Q&A: Getting to know the BCRSP’s new leader
David Johnston is the new chair of the Board of Canadian Registered Safety Professionals
On July 1, David Johnston was appointed chair of the Board of Canadian Registered Safety Professionals (BCRSP), succeeding Monica Szabo.
Located in Mississauga, Ont., the BCRSP sets certification standards for the occupational health and safety profession.
Johnston is the 25th chair of the certification body and will serve a one-year term.
Responses have been edited for length and clarity.
OHS Canada: What does it mean to you to become chair of the BCRSP?
David Johnston: It’s obviously a great honour and at the same time I feel the weight of responsibility to the many CRSP and CRST certificants and their expectations.
Like many things in my life, I didn’t set out with this specific goal. Instead it seems to have just happened as time went on. And like those other things I have done, I plan on giving 100 per cent to meet — and hopefully exceed — expectations.
It’s a wonderful achievement, but I take the responsibility very seriously and hope I can deliver.
What unique perspective do you bring to the position?
DJ: I don’t know if my perspective is unique or not, but I have a wide range of experience and success in multiple industry sectors across Canada dealing with federal and five provincial jurisdictions. In addition, I’ve served on multiple boards and advisory councils dealing with occupational health and safety.
What I have learned from those experiences is that the safety profession is a transportable skill set that can be effectively applied in any work environment. The basic and fundamental principles of safety apply in any occupational setting.
It is incredibly important to recognize this point because all too often we see employers who want a safety practitioner with “industry experience.” This is nonsense.
What employers really need are competent safety professionals with credentials. By credentials, I mean someone who meets basic educational requirements, demonstrated work experience in effectively applying and managing safety principles, passing a written exam on the subject of safety, conforming to a code of ethics, and demonstrated ongoing education and professional development.
What are the main hopes and goals you wish to achieve in your one-year mandate?
DJ: The main hope and goals are nothing special or revolutionary. The BCRSP board has established a well-thought-out and ambitious strategy based on four pillars. My goal is to continue to support and execute that strategy.
In particular, I hope to advance our advocacy efforts for formal government recognition of safety professionals, the accreditation of educational institutions, and the building of a national framework that would include and engage all persons whose work includes occupational health and safety — for example, occupational health nurses, occupational hygienists, and organizations such as the Canadian Society of Safety Engineering (CSSE).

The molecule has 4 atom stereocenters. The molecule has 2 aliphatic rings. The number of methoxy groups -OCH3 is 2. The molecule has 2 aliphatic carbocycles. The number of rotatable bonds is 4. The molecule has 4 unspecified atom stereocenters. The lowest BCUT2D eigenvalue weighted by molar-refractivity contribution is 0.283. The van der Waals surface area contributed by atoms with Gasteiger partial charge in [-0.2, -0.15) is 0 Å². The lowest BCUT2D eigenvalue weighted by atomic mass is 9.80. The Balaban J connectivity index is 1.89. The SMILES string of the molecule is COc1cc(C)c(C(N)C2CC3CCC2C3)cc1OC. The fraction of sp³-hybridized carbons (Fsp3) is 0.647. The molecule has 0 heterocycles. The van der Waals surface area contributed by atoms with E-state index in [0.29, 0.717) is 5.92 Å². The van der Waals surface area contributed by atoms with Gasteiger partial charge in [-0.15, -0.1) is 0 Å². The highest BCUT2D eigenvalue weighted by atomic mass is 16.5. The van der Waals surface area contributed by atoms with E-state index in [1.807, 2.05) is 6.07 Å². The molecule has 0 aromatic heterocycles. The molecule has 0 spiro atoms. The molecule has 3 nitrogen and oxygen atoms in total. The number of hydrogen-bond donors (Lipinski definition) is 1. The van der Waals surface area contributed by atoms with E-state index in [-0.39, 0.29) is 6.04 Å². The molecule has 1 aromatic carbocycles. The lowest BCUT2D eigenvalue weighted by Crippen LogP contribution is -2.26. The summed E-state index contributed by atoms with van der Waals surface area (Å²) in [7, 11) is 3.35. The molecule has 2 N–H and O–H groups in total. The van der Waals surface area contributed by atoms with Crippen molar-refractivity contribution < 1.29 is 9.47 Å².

This is critical because unless we speak with one voice, government regulators have made it clear they will not formally recognize the safety
How are you using your influence to instil change within the profession?
DJ: This is a tricky question. There are many people who claim to be a “safety professional,” but lack the formal credentials to make that claim.
I know this statement will be a lightning rod for some, but think about accountants, lawyers, engineers and other professionals. All of these professions have a formal established credentialing process.
We wouldn’t hire any of these professions without the credentials to back them up.
The same requirement needs to apply when hiring safety professionals.
What do you think is the most pressing issue in occupational health and safety today?
DJ: The most pressing issue in OH&S today is that anybody can represent themselves as a “safety professional.” One lawyer told me their case load would be reduced by over 50 per cent if legislation existed to control the safety profession.
In most provinces, house inspectors, beauty salon technicians and others are regulated and controlled by provincial legislation ostensibly to protect the public. Yet no such legislation or controls exist in the safety profession.
Safety professionals are making what are truly life and death decisions every day and legislation is needed to protect the public from unqualified or incompetent individuals.
The BCRSP is calling on provincial governments to enact legislation to provide what is known as “Title Protection” to ensure the public is protected from unqualified and/or incompetent persons who claim to be a “safety professional.”
Imagine if something as simple as that could reduce occupational injuries and illness by 50 per cent. What’s stopping us?